Page:The Iliad of Homer (Butler).djvu/169

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BK. IX.]
149
AND REPORT THEIR FAILURE

the ships and host as you best may; as for himself, he said that at daybreak he should draw his ships into the water. He said further that he should advise every one to sail home likewise, for that you will not reach the goal of Ilius. 'Jove,' he said, 'has laid his hand over the city to protect it, and the people have taken heart.' This is what he said, and the others who were with me can tell you the same story—Ajax and the two heralds, men, both of them, who may be trusted. The old man Phœnix stayed where he was to sleep, for so Achilles would have it, that he might go home with him in the morning if he so would; but he will not take him by force."

692They all held their peace, sitting for a long time silent and dejected, by reason of the sternness with which Achilles had refused them, till presently Diomed said, "Most noble son of Atreus, king of men, Agamemnon, you ought not to have sued the son of Peleus nor offered him gifts. He is proud enough as it is, and you have encouraged him in his pride still further. Let him stay or go as he will. He will fight later when he is in the humour, and heaven puts it in his mind to do so. Now, therefore, let us all do as I say; we have eaten and drunk our fill, let us then take our rest, for in rest there is both strength and stay. But when fair rosy-fingered morn appears, forthwith bring out your host and your horsemen in front of the ships, urging them on, and yourself fighting among the foremost."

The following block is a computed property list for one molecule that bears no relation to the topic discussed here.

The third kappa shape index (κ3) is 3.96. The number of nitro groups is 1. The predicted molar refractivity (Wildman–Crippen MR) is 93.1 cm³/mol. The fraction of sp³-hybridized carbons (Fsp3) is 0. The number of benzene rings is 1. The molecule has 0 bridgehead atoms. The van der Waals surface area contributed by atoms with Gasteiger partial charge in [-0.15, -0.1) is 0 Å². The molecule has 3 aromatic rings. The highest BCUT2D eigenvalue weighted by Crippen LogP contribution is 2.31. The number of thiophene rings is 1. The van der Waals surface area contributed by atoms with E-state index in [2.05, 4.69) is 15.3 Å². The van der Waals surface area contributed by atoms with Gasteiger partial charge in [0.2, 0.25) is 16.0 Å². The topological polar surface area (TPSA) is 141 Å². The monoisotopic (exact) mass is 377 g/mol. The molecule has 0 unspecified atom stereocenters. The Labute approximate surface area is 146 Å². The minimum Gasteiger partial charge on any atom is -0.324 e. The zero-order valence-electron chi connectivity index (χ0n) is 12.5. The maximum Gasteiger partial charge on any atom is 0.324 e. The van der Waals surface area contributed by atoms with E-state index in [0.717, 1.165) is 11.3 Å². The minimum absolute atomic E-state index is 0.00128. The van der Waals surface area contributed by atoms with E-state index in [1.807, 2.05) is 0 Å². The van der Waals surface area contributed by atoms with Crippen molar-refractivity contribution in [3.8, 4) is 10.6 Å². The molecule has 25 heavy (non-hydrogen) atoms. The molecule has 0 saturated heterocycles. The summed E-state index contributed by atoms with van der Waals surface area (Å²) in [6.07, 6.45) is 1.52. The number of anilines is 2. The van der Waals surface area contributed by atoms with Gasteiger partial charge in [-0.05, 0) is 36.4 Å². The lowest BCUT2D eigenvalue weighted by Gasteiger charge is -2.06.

710Thus he spoke, and the other chieftains approved his words. They then made their drink-offerings and went every man to his own tent, where they lay down to rest and enjoyed the boon of sleep.